Back in January, I promised to scrutinise the election manifestos as they appeared, and to evaluate the promises made by the major parties regarding environmental protection (see “122 days to go …“). My worry, three months ago, was that the election campaign would be so dominated by the economy and the NHS that the environment would be largely pushed to one side. Now that I have seen the Labour and Conservative manifestos, I fear that my pessimism was well-founded.
The problem is that few of us would argue with the core arguments laid out by both of the major parties: that we need to reduce the fiscal deficit whilst, at the same time, increase spending on health and education. Every other promise in both manifestos has to be evaluated against this backdrop and there is frustratingly little in either manifesto on which to make a decision. The Conservatives make more reference to the “environment” (15 references to Labour’s 4) whilst Labour are ahead, in rhetoric at least, on “climate change” (14 references to 5 in the Tory manifesto). Labour give very few details of environmental policy in areas other than climate change; on the other hand, the Conservative pledge to “spend £3 billion from the Common Agricultural Policy (CAP) to enhance England’s countryside over the next five years, enabling us, among other things, to clean up our rivers and lakes …” sounds impressive until you bore into the details. Elsewhere in the manifesto we learn that the plan actually is to push for reform of the CAP as well as to “liberate farmers from red tape”. Is this a funded proposal or a negotiating position with Brussels? It is not clear.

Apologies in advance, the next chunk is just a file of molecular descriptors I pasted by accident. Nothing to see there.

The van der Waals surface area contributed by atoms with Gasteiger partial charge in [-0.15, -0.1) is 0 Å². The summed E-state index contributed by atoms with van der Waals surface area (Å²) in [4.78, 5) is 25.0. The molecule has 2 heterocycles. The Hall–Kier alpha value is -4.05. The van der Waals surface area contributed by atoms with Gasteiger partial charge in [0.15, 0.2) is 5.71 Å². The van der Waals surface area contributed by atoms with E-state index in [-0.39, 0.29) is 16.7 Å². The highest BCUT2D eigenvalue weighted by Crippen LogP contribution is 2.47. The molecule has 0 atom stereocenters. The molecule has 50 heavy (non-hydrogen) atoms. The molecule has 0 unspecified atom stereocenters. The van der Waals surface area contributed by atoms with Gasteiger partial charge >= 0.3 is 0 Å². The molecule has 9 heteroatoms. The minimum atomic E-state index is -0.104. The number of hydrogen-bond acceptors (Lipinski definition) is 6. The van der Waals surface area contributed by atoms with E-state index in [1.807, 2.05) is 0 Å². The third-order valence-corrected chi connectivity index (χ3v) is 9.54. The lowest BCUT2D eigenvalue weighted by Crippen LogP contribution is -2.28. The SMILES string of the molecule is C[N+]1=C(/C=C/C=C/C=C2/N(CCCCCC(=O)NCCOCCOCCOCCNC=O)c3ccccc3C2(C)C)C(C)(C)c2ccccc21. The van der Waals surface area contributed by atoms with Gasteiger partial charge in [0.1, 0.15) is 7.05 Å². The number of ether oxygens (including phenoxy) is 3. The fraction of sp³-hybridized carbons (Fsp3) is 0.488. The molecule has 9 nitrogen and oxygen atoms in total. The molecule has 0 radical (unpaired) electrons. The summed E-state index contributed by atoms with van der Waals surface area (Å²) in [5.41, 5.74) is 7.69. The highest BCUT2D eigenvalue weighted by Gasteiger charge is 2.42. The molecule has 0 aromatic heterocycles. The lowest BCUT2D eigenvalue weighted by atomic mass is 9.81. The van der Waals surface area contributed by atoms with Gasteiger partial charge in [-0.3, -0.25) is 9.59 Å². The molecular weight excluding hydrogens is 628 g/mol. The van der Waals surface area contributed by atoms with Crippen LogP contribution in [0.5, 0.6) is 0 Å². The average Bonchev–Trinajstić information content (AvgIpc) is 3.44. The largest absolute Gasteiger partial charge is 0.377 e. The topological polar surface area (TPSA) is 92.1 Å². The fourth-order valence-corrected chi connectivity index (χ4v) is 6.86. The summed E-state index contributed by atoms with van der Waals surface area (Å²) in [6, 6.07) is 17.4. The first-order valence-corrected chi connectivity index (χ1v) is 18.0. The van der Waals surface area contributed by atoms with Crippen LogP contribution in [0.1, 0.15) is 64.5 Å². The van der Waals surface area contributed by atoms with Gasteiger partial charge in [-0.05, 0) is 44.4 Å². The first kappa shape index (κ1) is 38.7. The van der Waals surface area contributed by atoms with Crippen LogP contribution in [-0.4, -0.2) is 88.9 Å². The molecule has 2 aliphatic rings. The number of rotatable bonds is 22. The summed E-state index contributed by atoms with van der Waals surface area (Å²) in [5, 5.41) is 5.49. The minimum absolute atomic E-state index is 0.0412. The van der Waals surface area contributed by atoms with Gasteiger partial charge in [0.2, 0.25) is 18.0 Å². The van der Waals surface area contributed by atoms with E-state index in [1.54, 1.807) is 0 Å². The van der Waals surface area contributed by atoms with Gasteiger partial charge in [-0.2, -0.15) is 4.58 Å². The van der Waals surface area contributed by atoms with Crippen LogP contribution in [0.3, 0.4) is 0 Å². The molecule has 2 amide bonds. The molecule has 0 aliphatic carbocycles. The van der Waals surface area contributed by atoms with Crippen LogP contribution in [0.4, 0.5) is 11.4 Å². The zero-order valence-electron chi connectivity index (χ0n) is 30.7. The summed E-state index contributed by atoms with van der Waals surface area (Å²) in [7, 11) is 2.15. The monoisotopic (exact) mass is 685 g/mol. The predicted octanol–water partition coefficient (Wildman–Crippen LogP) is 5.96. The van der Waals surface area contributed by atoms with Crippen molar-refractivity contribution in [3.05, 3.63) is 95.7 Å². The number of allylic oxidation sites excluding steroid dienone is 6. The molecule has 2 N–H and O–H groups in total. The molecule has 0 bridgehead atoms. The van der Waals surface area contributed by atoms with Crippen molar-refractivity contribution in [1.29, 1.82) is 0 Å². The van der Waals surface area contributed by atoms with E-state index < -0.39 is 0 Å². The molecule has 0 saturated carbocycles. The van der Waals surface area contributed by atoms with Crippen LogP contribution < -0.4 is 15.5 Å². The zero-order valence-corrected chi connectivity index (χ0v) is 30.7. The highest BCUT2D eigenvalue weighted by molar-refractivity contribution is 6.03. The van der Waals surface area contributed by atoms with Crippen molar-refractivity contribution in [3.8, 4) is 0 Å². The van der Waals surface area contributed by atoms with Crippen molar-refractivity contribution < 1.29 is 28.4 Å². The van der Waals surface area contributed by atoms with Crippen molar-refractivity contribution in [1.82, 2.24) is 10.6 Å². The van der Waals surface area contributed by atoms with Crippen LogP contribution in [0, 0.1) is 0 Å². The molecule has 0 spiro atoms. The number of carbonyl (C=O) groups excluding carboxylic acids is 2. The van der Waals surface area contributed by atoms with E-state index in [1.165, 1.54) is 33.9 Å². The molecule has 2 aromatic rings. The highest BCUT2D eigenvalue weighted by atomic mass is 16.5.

A little further on we read that the Conservatives will be “… building 1400 new flood defence schemes, to protect 300,000 homes.” Flood defence is an expensive business, and a responsibility of DEFRA so if this is a firm pledge, we have to expect other activities in DEFRA to be curtailed. Floods are also classic examples of “Black Swan” events in that they are both devastating and unpredictable (see “Black swan #2: McEcology and Steve Earle“). However much is spent on flood protection, there is no guarantee that the next monumental downpour will sidestep these altogether and flood a different catchment. We are still paying the price for the floods in early 2014 which had the temerity to hit marginal Tory constituencies disproportionately (see “Beware the modern day Cnuts”).
Labour also fall into the trap of playing a populist card arguing that “[the] water industry, too, also requires reform.” Fair enough, up to a point, but they go on to say that this will be achieved by strengthening “the power of the regulator to change licenses, limit price rises and enforce industry standards.” First of all there are three regulators of the water industry (OFWAT, Drinking Water Inspectorate and Environment Agency), not one. Second, there is general recognition (underpinned by European legislation) that the costs of environmental improvements should be passed on to consumers because all of us are, ultimately, polluters. The quid pro quo for limiting price rises will be less investment in sewage works and, ultimately, limited improvements to our rivers. But, to be fair to Labour, they make no concrete promises to improve our environment so there is no internal contradiction in their manifesto. Just a nagging fear that things are probably not going to get better.
Next time, I’ll look at the manifestos of the minor parties. If the pollster’s predictions are correct and neither Labour nor the Conservatives will win an outright majority, then policy areas such as the environment may become useful bargaining chips during negotiations following the election itself. Spoiler alert: my dissection of UKIP’s environmental policy will, by necessity, be brief.